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Commissioner of Internal Revenue v. Maguire

March 5, 1940

COMMISSIONER OF INTERNAL REVENUE
v.
MAGUIRE ET UX.



Petition for Review of Decision of the United States Board of Tax Appeals.

Author: Kerner

Before EVANS, MAJOR, and KERNER, Circuit Judges.

KERNER, Circuit Judge.

This is a petition to review an order of the Board of Tax Appeals, in a proceeding for determination of an alleged deficiency in respondent's income tax for the calendar year 1930. The Commissioner of Internal Revenue had asserted a deficiency of $71,429.62. The Board on March 29, 1939 entered its order finding a deficiency in the amount of $46,443.60.

Gustavus Swift, a resident of Illinois, died on March 29, 1903. he left surviving him his widow and nine children, one of whom, Ruth S. Maguire, and her husband are th respondents herein. He left a will which was duly admitted to probate in the Probate Court of Cook County, Illinois, on May 2, 1903, in which he devised and bequeathed to his executors and trustees in trust his residuary estate, to hold the same and to pay certain payments annually commencing with the date of his death and continuing until the final distribution of his estate.

By clause 8 of his will the trustees were directed to distribute the corpus not less than ten nor more than twenty years after his death among his widow and children in certain specified proportions.

On December 11, 1905 the Probate Court of Cook County entered an order approving the final account of and discharging the executors, and directed them to turn over to themselves as trustees the balance of the estate in accordance with the provisions of the will. Thereafter, the trustees continued to administer the estate as such trustees until March 29, 1923, when the securities received by the trustees, together with other securities subsequently purchased by them, were distributed in kind to the respondent Ruth S. Maguire. Thereafter in 1929 and 1930 certain of the securities were sold.

The taxing statute provides that in the case of property acquired after 1913 the basis for determining gain or loss is cost. § 113(a), Revenue Act of 1928, c. 852, 45 Stat. 818, 26 U.S.C.A. Int. Rev. Code, page 380. However, as to real property passing by will and personal property specifically bequeathed, the basis is the value of the property at the death of the testator; except that as to personal property passing by general bequest, the basis is the "value of the property at the time of the distribution to the taxpayer." § 113(a)(5).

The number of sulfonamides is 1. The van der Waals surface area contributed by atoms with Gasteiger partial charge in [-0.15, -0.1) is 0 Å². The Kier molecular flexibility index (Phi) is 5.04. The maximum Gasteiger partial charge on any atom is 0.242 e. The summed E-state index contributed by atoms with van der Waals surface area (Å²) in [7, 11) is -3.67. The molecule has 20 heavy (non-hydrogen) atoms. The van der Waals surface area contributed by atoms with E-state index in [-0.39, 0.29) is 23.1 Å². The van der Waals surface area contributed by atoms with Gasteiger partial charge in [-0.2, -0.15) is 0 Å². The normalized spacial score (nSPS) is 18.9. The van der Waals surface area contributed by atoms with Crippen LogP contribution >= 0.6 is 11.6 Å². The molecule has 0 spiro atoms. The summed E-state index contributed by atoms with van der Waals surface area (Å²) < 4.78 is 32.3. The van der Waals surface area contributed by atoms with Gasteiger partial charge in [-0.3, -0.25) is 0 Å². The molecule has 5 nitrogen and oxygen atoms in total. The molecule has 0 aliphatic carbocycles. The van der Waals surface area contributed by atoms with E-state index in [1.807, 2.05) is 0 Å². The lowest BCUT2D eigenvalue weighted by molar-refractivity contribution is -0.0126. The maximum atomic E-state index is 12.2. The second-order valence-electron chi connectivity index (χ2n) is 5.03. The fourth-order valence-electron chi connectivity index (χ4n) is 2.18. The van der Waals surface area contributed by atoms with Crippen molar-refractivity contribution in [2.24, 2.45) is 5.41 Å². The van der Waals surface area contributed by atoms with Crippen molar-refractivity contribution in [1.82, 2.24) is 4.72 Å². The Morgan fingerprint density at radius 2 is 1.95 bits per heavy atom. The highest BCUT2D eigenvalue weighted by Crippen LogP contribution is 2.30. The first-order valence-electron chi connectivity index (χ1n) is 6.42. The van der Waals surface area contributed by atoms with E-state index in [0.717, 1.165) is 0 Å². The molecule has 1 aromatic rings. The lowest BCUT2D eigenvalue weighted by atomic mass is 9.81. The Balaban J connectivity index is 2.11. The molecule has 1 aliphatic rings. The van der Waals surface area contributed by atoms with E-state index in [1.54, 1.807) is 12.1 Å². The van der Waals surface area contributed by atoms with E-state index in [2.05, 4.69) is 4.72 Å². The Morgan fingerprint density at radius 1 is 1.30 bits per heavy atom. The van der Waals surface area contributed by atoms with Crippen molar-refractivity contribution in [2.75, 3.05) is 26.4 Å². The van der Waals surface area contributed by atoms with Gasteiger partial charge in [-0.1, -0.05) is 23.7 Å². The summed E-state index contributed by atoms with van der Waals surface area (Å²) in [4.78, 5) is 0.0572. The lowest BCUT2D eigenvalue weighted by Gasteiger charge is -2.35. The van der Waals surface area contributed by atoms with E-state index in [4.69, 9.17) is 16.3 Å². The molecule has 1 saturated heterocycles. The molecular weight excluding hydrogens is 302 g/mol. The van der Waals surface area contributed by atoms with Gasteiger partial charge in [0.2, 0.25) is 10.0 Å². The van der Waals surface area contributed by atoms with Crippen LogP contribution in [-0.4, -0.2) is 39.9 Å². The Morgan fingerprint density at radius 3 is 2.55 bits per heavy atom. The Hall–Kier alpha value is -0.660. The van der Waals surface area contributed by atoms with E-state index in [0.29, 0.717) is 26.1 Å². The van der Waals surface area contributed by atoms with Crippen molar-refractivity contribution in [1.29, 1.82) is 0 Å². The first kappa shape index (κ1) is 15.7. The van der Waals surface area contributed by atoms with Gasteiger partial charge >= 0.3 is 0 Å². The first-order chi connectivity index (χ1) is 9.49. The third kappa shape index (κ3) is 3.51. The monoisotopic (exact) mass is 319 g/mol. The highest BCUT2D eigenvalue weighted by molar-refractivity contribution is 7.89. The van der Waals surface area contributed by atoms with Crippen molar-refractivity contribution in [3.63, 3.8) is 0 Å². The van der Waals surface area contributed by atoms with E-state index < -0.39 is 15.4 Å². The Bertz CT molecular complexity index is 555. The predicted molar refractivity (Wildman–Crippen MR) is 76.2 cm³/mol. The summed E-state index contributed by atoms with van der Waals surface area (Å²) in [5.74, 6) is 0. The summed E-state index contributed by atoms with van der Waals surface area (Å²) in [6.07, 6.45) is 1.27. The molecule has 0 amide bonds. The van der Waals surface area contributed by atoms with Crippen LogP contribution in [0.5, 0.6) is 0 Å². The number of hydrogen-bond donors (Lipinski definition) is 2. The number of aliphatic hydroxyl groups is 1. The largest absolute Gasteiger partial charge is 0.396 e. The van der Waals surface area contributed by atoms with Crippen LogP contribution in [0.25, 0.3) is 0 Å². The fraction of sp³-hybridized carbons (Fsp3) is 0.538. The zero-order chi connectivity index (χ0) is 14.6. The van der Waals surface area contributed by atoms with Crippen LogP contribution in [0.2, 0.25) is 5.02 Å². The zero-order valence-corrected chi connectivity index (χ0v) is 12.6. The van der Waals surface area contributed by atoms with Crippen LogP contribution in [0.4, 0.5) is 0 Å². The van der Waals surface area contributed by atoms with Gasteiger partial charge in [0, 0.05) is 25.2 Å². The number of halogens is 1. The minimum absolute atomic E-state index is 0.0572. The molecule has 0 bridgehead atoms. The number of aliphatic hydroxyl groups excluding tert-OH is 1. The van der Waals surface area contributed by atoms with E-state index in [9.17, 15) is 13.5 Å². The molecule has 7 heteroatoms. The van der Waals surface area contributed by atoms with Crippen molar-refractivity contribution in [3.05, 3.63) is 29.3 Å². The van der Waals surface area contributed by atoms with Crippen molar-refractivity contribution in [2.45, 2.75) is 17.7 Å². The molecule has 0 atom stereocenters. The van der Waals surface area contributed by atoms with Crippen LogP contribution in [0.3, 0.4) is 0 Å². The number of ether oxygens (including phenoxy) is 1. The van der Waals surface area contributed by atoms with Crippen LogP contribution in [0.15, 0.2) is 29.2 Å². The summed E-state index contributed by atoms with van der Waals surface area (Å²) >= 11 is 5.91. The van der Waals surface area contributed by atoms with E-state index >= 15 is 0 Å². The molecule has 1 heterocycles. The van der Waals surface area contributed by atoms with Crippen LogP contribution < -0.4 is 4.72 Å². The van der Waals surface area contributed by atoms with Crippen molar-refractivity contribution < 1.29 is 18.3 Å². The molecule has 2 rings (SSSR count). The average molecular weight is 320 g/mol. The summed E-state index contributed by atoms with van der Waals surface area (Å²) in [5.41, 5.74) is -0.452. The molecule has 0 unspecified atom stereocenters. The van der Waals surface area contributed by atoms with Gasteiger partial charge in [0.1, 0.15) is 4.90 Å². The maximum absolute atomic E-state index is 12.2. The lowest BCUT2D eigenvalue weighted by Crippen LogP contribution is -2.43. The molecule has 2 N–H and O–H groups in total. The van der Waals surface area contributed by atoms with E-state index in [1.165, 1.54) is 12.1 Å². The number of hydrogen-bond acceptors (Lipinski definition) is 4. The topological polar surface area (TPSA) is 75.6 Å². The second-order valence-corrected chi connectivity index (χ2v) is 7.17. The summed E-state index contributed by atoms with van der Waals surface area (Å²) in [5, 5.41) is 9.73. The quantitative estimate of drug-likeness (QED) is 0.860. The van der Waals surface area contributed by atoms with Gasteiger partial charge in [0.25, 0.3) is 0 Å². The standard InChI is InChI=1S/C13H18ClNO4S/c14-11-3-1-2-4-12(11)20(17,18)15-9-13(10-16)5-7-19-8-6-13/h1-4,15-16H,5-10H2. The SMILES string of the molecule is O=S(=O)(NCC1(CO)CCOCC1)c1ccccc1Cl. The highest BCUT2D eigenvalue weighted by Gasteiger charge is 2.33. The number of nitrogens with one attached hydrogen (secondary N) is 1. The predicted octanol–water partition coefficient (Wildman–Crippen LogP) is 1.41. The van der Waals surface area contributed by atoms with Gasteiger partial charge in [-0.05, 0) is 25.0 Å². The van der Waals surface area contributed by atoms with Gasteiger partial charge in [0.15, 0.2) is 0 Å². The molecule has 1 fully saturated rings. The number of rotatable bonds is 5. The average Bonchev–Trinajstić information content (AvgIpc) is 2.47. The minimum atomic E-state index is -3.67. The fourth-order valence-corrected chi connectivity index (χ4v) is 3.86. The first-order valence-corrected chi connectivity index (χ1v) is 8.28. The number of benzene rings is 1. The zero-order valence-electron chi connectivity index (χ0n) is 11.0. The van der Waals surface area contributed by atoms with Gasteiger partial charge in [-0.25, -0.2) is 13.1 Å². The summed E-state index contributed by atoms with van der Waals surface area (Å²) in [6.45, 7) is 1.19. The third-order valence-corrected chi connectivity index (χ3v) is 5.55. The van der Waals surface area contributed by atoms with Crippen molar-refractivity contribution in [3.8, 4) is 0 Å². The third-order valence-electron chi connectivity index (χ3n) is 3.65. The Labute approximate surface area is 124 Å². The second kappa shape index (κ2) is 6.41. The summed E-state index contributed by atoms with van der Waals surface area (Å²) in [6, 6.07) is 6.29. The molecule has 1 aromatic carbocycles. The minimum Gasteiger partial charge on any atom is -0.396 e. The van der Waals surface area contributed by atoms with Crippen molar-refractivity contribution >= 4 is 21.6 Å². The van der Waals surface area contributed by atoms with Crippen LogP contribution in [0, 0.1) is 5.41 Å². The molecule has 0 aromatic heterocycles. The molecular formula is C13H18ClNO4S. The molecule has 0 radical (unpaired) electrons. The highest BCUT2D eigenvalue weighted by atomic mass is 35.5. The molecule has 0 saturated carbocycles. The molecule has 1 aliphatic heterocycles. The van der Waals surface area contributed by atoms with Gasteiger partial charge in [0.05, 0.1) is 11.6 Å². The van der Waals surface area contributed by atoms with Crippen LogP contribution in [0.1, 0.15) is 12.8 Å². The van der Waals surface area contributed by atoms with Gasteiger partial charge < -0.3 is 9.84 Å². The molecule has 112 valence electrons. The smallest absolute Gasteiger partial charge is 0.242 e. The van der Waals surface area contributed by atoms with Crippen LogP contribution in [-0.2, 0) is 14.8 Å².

The taxing statute also provides that in the case of property acquired before 1913 the basis is cost or 1913 value, whichever is greater. § 113(b). However, as to real property passing by will and personal property specifically bequeathed, the basis is value at death or 1913 value, whichever is greater; except that as to personal property passing by general bequest, the basis is value at distribution to the axpayer or 1913 value, whichever greater. § 113(b).

In the instant case the property in question was personal property, consisting of shares of capital stock of certain corporations, certain accounts and notes receivable. Some passed under the will be general bequest, and was distributed by the executors to the testamentary trustees in 1905. Some property was purchased by the trustees between 1905 and 1913, and some was purchased between 1913 and 1923. In 1923 the testamentary trustees delivered the properties to the taxpayer.

The taxpayer reasons that the property in question was property acquired by will, and therefore the basis is its value at the time of distribution to the taxpayer. In this regard she contends that although some of the property was purchased by the testimentary trustees, it nevertheless was acquired under and pursuant to the will.*fn1 On the other hand, the Government argues that the property subsequently purchased by the trustees was acquired by purchase. As to this property the Government contends that the basis is its cost to the trustees.*fn2

This court must answer two questions in this case: (1) To what does the language "distribution to the taxpayer" refer - distribution by the estate or delivery by the trust? (2) What is the proper basis of the properties received by the taxpayer? In this connection the Board of Tax Appeals agreed with the taxpayerhs position, and decided that the basis was the value of the properties in 1923, at which time there was "distribution to the taxpayer."

The controversy here is over the proper construction of a section of the 1928 revenue statute to the effect that in the case of personal property passing by general bequest, the basis is the "value of the property at the time of the distribution to the taxpayer." The term "distribution" might refer to distribution by the estate.Jenkins v. Smith, D.C., 21 F.Supp. 433; Dissenting opinion, Commissioner v. Libbey, 1 Cir., 100 F.2d 458.Or it might refer to delivery by the testamentary trust. Harbison v. Commissioner, 26 B.T.A. 896; Libbey case, supra.

In the light of the conflict of thought on this point, we are not convinved that the express language of the statute is unambiguous and definite, as counsel for taxpayer would have us believe. Every statute is to be construed with reference to its intended scope and to the purpose of the legislature in enacting it; and where language is used which admits of more than one meaning, it is to be taken in such a sence as will conform to the scope of the act and carry out the purpose of the statute, being mindful, however, that it is not permissible under the pretense of interpretation to make a law, either by extension or restriction, which shall depart from the legislative intent. In such a situation, resort to aids outside the language itself is necessary. Brown v. Duchesne, 60 U.S. 183, 194, 15 L. Ed. 595; Helvering v. New York Trust ...


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